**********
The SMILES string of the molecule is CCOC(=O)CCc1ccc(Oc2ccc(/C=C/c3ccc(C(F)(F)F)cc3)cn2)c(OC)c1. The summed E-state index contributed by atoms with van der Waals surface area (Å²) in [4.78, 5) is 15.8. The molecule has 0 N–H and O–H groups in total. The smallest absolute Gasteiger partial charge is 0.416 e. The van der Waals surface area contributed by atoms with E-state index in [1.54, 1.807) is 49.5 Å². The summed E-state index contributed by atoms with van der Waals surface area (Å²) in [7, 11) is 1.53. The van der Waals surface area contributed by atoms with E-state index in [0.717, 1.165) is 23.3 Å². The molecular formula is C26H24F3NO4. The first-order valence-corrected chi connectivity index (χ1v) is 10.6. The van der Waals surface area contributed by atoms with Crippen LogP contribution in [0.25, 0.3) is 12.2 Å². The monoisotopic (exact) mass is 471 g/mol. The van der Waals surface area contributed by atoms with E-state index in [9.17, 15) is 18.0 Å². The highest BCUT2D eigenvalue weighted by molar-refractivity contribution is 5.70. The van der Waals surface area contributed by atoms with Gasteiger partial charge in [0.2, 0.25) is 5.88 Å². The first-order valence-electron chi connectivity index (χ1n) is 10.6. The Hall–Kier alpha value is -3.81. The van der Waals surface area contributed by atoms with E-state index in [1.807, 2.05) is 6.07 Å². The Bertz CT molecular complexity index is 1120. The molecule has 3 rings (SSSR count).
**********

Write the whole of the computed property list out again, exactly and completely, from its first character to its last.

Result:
The SMILES string of the molecule is CCOC(=O)CCc1ccc(Oc2ccc(/C=C/c3ccc(C(F)(F)F)cc3)cn2)c(OC)c1. The summed E-state index contributed by atoms with van der Waals surface area (Å²) in [4.78, 5) is 15.8. The molecule has 0 N–H and O–H groups in total. The smallest absolute Gasteiger partial charge is 0.416 e. The van der Waals surface area contributed by atoms with E-state index in [1.54, 1.807) is 49.5 Å². The summed E-state index contributed by atoms with van der Waals surface area (Å²) in [7, 11) is 1.53. The van der Waals surface area contributed by atoms with E-state index in [0.717, 1.165) is 23.3 Å². The molecular formula is C26H24F3NO4. The first-order valence-corrected chi connectivity index (χ1v) is 10.6. The van der Waals surface area contributed by atoms with Crippen LogP contribution in [0.25, 0.3) is 12.2 Å². The monoisotopic (exact) mass is 471 g/mol. The van der Waals surface area contributed by atoms with E-state index in [9.17, 15) is 18.0 Å². The highest BCUT2D eigenvalue weighted by molar-refractivity contribution is 5.70. The van der Waals surface area contributed by atoms with Gasteiger partial charge in [0.2, 0.25) is 5.88 Å². The first-order valence-electron chi connectivity index (χ1n) is 10.6. The Hall–Kier alpha value is -3.81. The van der Waals surface area contributed by atoms with E-state index in [1.807, 2.05) is 6.07 Å². The Bertz CT molecular complexity index is 1120. The molecule has 3 rings (SSSR count).